Introduction: Introduce the students to Danitra Brown by sharing the poem, "You Oughta Meet Danitra Brown," also by Nikki Grimes. Once the students know who Danitra is, ask them if they have a friend like Danitra. Discuss what it means to be a friend. Continue reading other poems from the book, Meet Danitra Brown. I chose the poem below because most of us remember what it was like to be teased and called names when we were younger. And as teachers or parents we all have to stand in the gap and nurture those hurt feelings of our children when they are teased or called names. Students of any age can relate to the poem too.
my skin's like double chocolate fudge
'cause I'm so dark.
The kids at school say it another way.
"You so black, girl," they say,
"at night, people might think
you ain't nothin' but a piece of sky."
I never cry,
but inside there's a hurting place.
I make sure no one sees it on my face.
Then mama tells me,
"Next time, honey, you just say,
The blacker the berry, the sweeter the juice."
Now that's just what I do.
I sure wish I had told them that before.
Those kids don't bother teasin' me no more.
My favorite line from this poem is, "The blacker the berry, the sweeter the juice." Ask students to comment on their favorite part of the poem. I also think this poem lends itself not only for discussion but also for illustrating the emotions throughout the poem. Elementary students could fold a piece of paper into quarters and then illustrate 1) the way the child telling the poem feels when her friend, Danitra describes her as double chocolate fudge (makes me think of ice cream) 2) how she feels when the students tease her and compare her to a piece of sky 3) how she feels on the inside but doesn't cry and 4) how the child feels when her mama encourages her to say something clever like the berry and juice comment.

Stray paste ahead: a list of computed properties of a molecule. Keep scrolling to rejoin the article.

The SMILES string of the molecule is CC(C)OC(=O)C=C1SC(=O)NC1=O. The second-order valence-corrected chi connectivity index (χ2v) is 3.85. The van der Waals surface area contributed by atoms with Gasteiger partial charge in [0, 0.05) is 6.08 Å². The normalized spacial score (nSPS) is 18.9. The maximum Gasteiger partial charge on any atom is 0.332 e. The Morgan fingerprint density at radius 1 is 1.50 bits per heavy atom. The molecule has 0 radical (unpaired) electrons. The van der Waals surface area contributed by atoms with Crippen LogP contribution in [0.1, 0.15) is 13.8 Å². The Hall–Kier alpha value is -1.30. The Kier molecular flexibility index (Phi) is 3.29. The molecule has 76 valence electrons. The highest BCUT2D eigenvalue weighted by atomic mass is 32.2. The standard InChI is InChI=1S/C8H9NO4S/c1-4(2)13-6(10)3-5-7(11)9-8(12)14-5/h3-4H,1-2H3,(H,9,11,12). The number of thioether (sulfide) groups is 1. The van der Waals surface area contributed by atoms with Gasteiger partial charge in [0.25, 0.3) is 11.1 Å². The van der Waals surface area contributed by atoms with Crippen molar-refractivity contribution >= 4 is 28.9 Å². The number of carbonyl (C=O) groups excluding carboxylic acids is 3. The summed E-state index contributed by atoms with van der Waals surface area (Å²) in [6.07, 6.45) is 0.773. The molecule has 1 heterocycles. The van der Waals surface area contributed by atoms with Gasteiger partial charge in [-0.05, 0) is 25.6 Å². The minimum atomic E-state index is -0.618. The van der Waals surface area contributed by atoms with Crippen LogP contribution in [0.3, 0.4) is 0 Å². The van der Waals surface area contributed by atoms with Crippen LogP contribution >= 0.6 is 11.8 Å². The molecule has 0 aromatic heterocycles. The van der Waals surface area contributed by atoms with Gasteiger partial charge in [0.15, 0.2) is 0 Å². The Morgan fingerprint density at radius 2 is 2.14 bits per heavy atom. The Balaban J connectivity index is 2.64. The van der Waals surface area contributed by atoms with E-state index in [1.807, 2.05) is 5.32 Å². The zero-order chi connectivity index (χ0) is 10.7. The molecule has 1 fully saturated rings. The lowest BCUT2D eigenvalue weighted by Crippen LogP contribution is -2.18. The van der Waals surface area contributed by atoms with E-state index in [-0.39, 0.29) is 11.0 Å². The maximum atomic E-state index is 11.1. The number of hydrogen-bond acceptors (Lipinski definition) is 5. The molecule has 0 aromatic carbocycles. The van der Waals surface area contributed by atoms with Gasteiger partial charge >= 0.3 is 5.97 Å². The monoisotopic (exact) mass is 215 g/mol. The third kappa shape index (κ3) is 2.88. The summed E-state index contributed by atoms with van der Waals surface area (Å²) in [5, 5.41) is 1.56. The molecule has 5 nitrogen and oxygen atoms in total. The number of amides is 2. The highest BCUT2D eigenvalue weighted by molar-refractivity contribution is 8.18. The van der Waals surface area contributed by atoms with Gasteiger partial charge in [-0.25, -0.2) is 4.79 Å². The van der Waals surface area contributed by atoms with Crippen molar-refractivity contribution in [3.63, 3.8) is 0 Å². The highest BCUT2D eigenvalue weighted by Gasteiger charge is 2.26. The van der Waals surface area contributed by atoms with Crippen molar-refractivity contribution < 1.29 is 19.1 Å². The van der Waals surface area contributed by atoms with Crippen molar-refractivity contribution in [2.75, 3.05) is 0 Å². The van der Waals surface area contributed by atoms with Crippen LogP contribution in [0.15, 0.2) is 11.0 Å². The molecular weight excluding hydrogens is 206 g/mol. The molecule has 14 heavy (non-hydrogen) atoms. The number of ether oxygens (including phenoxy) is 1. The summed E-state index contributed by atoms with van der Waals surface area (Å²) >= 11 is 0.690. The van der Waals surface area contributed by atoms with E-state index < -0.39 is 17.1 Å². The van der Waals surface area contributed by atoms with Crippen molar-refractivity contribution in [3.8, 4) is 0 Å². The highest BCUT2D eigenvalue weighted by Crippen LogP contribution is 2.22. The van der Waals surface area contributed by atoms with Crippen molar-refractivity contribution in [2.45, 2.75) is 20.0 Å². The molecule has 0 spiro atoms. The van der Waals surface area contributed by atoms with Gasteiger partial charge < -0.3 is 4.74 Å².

Personal Note: I have used this poem in my classroom before when there was a name calling incident. The students opened up about how they felt when they were teased, and why they would not call others names or tease any more because they knew it hurt feelings. And most of the students didn't want to be the "bad guys at school" as they said were in the poem, "Sweet Blackberry."
Grimes, Nikki. 1994. Ill. Floyd Cooper. "Sweet Blackberry" from Meet Danitra Brown. New York: William Morrow & Co. ISBN 0-688-12073-3